Linky Goodness

January 14, 2010 at 1:46 am 8 comments

Pet Connection has important information on “a series of veterinary drug recalls that have been going on quietly, without public notice or so much as a letter to America’s veterinarians.” Apparently dangerous problems with two different drugs manufactured by Teva (ketamine and butorphanol – marketed under several different brand names) were discovered months before a public recall was issued. Go read the post. If theres’ any chance that your pet is going to be tranquilized or anesthetized, you need this information.

YesBiscuit posts an excellent summary of places to donate to help earthquake victims in Haiti.

Lassie, Get Help presents a most excellent summary on The Trouble with Temperament Tests.

There are updates on the Murder Hollow Basset case from Terrierman and NeverYetMelted, again presenting wildly different viewpoints. I don’t see corroboration in any new stories that, as Terrierman alleges, the judge expressed opinions of any type regarding the conditions at Ms. Willard’s kennel. He’s simply requiring her to obey the law – as he should. Even though many would like us to see laws like most of those written regarding animal care as black and white issues – they aren’t. The most astute commentary on the case I’ve seen is still YesBiscuit’s posts on confessions of a dog abuser and the number’s game. Go – read them, and be sure to read the comments from ‘abusers’.

FWIW I’m still convinced that, as usual, the truth lies in that boundless gray area where all life outside the world of propaganda and hyperbole exists.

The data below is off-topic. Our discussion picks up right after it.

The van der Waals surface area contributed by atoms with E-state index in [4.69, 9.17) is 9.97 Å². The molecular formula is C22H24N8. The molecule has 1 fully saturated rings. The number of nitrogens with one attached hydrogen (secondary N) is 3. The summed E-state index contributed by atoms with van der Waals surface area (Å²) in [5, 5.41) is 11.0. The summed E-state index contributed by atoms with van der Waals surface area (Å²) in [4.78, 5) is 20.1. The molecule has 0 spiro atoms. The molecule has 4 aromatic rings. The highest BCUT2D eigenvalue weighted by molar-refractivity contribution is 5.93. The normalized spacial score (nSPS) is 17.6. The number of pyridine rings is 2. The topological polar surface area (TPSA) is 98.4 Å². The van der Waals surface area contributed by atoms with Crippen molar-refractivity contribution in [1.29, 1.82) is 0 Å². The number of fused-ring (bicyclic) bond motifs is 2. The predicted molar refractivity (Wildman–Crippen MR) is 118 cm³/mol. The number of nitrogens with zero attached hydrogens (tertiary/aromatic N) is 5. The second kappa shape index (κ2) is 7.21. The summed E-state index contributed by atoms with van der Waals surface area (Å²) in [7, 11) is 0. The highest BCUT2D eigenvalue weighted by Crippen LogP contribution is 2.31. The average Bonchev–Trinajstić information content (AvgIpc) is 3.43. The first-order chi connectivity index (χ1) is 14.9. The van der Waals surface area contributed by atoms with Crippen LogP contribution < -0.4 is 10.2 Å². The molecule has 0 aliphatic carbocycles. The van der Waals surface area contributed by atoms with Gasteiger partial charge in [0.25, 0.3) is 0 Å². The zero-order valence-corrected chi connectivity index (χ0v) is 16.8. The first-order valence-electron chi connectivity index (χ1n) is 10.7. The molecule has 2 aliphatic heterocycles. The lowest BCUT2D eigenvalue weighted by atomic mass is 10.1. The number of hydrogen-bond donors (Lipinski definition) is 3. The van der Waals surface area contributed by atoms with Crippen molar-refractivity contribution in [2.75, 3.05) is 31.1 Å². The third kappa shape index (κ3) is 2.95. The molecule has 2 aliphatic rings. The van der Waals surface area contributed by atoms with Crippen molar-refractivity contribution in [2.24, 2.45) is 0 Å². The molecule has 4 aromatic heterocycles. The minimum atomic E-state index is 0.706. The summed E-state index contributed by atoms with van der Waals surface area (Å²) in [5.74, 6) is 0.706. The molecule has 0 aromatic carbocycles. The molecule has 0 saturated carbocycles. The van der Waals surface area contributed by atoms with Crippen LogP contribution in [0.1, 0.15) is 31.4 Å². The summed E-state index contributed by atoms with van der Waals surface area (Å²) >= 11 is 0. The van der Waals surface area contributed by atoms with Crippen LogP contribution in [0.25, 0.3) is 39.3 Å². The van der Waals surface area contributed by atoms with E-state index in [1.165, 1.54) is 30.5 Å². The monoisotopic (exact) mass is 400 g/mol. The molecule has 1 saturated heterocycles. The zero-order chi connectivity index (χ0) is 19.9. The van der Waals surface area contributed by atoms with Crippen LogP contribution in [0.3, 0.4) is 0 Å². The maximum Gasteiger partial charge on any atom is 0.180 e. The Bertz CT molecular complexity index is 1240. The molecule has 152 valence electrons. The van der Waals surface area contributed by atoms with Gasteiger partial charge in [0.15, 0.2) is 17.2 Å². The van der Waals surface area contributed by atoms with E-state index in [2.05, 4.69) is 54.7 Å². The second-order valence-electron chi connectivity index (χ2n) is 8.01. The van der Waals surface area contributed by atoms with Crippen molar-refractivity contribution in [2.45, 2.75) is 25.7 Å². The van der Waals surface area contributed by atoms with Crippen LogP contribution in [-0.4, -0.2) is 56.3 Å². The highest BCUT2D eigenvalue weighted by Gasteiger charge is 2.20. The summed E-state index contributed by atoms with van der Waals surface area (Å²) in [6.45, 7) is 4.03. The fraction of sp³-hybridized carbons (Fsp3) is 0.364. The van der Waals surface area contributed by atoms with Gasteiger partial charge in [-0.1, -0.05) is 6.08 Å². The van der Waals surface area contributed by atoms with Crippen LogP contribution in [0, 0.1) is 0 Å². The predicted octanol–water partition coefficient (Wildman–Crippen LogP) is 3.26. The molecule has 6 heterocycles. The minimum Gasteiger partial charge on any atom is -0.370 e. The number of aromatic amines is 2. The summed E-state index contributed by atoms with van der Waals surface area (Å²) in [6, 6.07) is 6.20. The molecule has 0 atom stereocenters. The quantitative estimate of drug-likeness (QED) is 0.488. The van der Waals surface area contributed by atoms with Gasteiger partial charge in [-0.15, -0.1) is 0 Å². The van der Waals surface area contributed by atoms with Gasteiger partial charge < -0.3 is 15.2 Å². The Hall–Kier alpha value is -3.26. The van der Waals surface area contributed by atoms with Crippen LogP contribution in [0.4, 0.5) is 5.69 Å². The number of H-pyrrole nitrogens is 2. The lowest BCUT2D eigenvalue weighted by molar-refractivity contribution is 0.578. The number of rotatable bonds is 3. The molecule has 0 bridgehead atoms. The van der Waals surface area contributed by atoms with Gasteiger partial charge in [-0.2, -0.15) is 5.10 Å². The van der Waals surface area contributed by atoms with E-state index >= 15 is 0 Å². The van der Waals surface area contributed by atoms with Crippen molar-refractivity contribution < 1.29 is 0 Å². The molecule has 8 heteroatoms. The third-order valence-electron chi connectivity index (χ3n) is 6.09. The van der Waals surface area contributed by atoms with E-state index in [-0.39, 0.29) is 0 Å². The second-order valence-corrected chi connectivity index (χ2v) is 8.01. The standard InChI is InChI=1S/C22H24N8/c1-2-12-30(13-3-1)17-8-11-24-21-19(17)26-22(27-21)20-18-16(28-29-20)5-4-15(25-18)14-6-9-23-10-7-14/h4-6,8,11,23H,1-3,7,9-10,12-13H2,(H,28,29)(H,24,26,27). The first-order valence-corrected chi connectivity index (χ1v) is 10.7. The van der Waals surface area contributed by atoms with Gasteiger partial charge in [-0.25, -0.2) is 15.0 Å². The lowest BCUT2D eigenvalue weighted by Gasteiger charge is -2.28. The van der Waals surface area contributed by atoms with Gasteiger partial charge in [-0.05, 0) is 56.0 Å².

Entry filed under: dogs, health, rescue. Tags: .

Dog Science News How Much is That Puppy on the Internet?

8 Comments Add your own

  • 1. Rob McMillin  |  January 14, 2010 at 3:33 pm

    The subsequent discussion on the Lassie, Get Help link is very enlightening. I haven’t read much about the proposed “Oreo’s Law” or the Hayden law in California, but the difference that 501(c)3′s would have to submit under Oreo’s Law is a big deal. (Also, the link points to the comments rather than the article text itself.)

    The point about Nathan Winograd’s unsubstantiated claims (“…unconfirmed reports indicate that a volunteer was able to go in and handle Oreo, despite some aggression issues. I have not been able to verify the veracity of these claims …”) is particularly troubling; he’s willing to overreach on a number of points, and from memory, this isn’t the first time, either.

  • 2. SmartDogs  |  January 14, 2010 at 5:38 pm

    I try to link things that are really worth reading. And thanks for the heads up on the link – fixing it now.

  • 3. Viatecio  |  January 14, 2010 at 9:55 pm

    The T-test link was very interesting, I agree. But between everything going on with Oreo, Amelia, Hayden’s Law, etc my head just started spinning. Same with the Murder Hollow dogs…with so many viewpoints, there must be some way everyone can get along. NYM had a nice little snark at Pat, and apparently the lone commenter has never really read any of the hunting posts where he talks about letting animals go free or the nuisance that groundhogs are to farmers…